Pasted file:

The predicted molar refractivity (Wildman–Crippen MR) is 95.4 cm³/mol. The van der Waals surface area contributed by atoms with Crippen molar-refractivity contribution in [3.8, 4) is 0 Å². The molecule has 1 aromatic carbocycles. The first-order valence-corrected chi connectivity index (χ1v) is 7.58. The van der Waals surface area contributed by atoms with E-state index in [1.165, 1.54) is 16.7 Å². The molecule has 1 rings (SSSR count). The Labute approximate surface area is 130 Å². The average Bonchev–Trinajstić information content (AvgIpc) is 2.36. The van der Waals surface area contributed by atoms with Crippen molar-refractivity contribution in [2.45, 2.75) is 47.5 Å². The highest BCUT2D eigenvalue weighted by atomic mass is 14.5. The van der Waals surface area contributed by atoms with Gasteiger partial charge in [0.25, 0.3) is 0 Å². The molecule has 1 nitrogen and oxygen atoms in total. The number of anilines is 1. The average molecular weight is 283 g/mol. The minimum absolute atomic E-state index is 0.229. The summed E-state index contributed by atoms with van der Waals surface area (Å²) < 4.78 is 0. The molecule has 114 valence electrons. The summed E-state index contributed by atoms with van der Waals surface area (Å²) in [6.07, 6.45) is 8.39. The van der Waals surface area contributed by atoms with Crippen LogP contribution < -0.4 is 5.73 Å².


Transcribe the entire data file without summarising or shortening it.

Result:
The predicted molar refractivity (Wildman–Crippen MR) is 95.4 cm³/mol. The van der Waals surface area contributed by atoms with Crippen molar-refractivity contribution in [3.8, 4) is 0 Å². The molecule has 1 aromatic carbocycles. The first-order valence-corrected chi connectivity index (χ1v) is 7.58. The van der Waals surface area contributed by atoms with E-state index in [1.165, 1.54) is 16.7 Å². The molecule has 1 rings (SSSR count). The Labute approximate surface area is 130 Å². The average Bonchev–Trinajstić information content (AvgIpc) is 2.36. The van der Waals surface area contributed by atoms with Crippen molar-refractivity contribution in [2.45, 2.75) is 47.5 Å². The highest BCUT2D eigenvalue weighted by atomic mass is 14.5. The van der Waals surface area contributed by atoms with Gasteiger partial charge in [0.25, 0.3) is 0 Å². The molecule has 1 nitrogen and oxygen atoms in total. The number of anilines is 1. The average molecular weight is 283 g/mol. The minimum absolute atomic E-state index is 0.229. The summed E-state index contributed by atoms with van der Waals surface area (Å²) < 4.78 is 0. The molecule has 114 valence electrons. The summed E-state index contributed by atoms with van der Waals surface area (Å²) in [6.07, 6.45) is 8.39. The van der Waals surface area contributed by atoms with Crippen LogP contribution < -0.4 is 5.73 Å².